Re: Replacing WebSQL with a Relational Data Model.

Fractal Tree is infact a trade-mark of Tokutek, but here is the original
research before they came up with the name:

Where they refer to them as "Shuttle Trees" or Cache-oblivious streaming

Cache oblivious data structures and algorithms are an interesting area, as
it can be shown that what we think are the fastest algorithms (quick-sort,
b-tree etc...) are not due to the action of the cache. Cache aware
algorithms try and optimise for a specific cache size. Cache oblivious
algorithms optimise for _all_ cache sizes. The cache-oblivious sort (that is
faster on real hardware than a quick-sort) is called a "funnel sort".


On 26 October 2010 21:06, Jeremy Orlow <> wrote:

> On Tue, Oct 26, 2010 at 8:04 PM, Keean Schupke <> wrote:
>> Hi,
>>> Likewise, personally all data I use is either in graph or k/v format, and
>>> have found (like many others), that primary speed gains come from changing
>>> the underlying data model rather than trying to map forwards and backwards
>>> between objects, graphs and tabular data in a relational data model, via
>>> SQL.
>> If we see HTML5 as a replacement for native mobile apps, and desktop apps,
>> then we have to look at what applications require in terms of data storage
>> not websites. SQL is very widely used, and that must tell us something.
>> Nearly all our apps use it.
>> Lets think about what is currently done on the server. Lots of server apps
>> use a relational database. With HTML5 we would like to move as much of that
>> work as possible to the client - so that it uses the client's CPU not the
>> servers CPU. The HTML5 app will keep a local cache of some of the server
>> database for offline use. For example a calendar app that keeps the next
>> months appointments in the client, and allows new meetings to be created
>> offline. There may be many ways you wish to seach and cross reference the
>> information, for example you may have a contacts table and an appointments
>> table. You may use a join to allow the contacts phone number to be displayed
>> in each appointment. Searching, sorting, grouping, all things you will want
>> to do.
> On the other hand, what's the first thing most app developers do that use
> SQL as a backend?  They use some library that wraps SQL and makes it more
> object oriented.  IndexedDB skips this step.  There are definitely pros and
> cons to both models.
> The problem is the proposed data model is a subset of the functionality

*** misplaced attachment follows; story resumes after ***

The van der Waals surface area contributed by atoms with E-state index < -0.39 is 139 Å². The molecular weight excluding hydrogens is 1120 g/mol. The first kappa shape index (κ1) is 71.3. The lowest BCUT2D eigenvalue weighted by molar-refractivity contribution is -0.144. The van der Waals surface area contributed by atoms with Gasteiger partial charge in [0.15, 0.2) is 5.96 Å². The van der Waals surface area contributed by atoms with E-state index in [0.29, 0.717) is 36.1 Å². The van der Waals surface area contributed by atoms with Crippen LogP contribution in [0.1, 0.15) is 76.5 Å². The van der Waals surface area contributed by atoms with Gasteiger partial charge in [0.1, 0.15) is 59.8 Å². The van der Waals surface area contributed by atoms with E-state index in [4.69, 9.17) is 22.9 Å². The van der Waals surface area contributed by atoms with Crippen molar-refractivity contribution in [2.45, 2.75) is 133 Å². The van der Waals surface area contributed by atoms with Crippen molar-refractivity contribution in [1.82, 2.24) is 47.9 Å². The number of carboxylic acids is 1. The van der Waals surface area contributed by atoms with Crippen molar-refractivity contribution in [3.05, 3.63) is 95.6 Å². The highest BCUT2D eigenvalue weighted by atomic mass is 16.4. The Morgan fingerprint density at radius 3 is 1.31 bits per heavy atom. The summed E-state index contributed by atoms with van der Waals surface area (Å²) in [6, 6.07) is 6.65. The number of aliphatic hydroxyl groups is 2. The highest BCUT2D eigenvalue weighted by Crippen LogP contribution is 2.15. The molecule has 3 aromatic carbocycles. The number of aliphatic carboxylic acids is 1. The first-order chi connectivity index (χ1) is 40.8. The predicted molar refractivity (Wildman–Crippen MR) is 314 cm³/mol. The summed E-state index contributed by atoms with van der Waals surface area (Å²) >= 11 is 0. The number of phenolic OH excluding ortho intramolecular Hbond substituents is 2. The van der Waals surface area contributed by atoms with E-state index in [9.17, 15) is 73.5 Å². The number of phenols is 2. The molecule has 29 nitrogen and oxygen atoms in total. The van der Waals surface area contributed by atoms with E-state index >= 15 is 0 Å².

>> required. The relational model is a complete algebra (hence the term
>> relationally complete). With a non-relationally complete storage API there
>> will always be limitations to what it can do.
> You can implement a relational model on top of IndexedDB, so I'm not sure
> what limitations you're talking about except performance.  And this is
> something we fully expect we'll need to work on for some time, but I don't
> see any fundamental reason performance issues won't be solved since we can
> add to the API as we need (while keeping the surface area as small as is
> practical!).
> What I would like to see is the relational API standardised (maybe in the
>> next version of IndexedDB, maybe as a separate standard), so there is a
>> relationally complete API available, that browser implementers can implement
>> using a relational storage engine like SQLite directly, or can be emulated
>> by an implementation on top of IndexedDB where necessary.
> We will likely implement something, but it'll hopefully be fairly light
> weight.  We shouldn't get too ahead of ourselves in speculating about
> optimizations until people actually start building real world apps against
> IndexedDB though.  I'm hopeful this will start soon as both Mozilla and
> WebKit/Chromium's implementations are becoming closer and closer to fully
> implementing the spec.
> On Tue, Oct 26, 2010 at 8:54 PM, Tab Atkins Jr. <>wrote:
>> On Tue, Oct 26, 2010 at 12:04 PM, Keean Schupke <> wrote:
>> > Take Firefox for example, it implements IndexedDB using SQLite
>> apparently.
>> > So implementing a relational API if we have to talk to IndexedDB that
>> means
>> > we have to convert from the relational data model to an object model and
>> > then back to a relational model for SQLite. So what I would like to do
>> is
>> > punch through that excess layer in the middle and have the relational
>> API
>> > talk directly to SQLite in the browser implementation. How could you
>> argue
>> > that having an unnecessary middle layer is a good thing?
>> The SQLite back-end used by Firefox's implementation of IndexedDB (and
>> Chrome's, for the moment) is unnecessary; at least in Chrome's case,
>> we used a SQLite backend only because it was expedient and the code
>> was there.  We'll be changing it to a better backend in the future,
>> and I suspect that Firefox will do the same in time.
>> The middle layer isn't unnecessary, *it's the whole point*.  The
>> back-end shouldn't ever be exposed directly - you don't want your code
>> to break if we drop the SQLite backend and switch to a direct
>> b-tree-based backend.
> ...or a fractal tree.  :-P  (Still would love pointers to open
> source implementations.)
> J

Received on Tuesday, 26 October 2010 21:42:13 UTC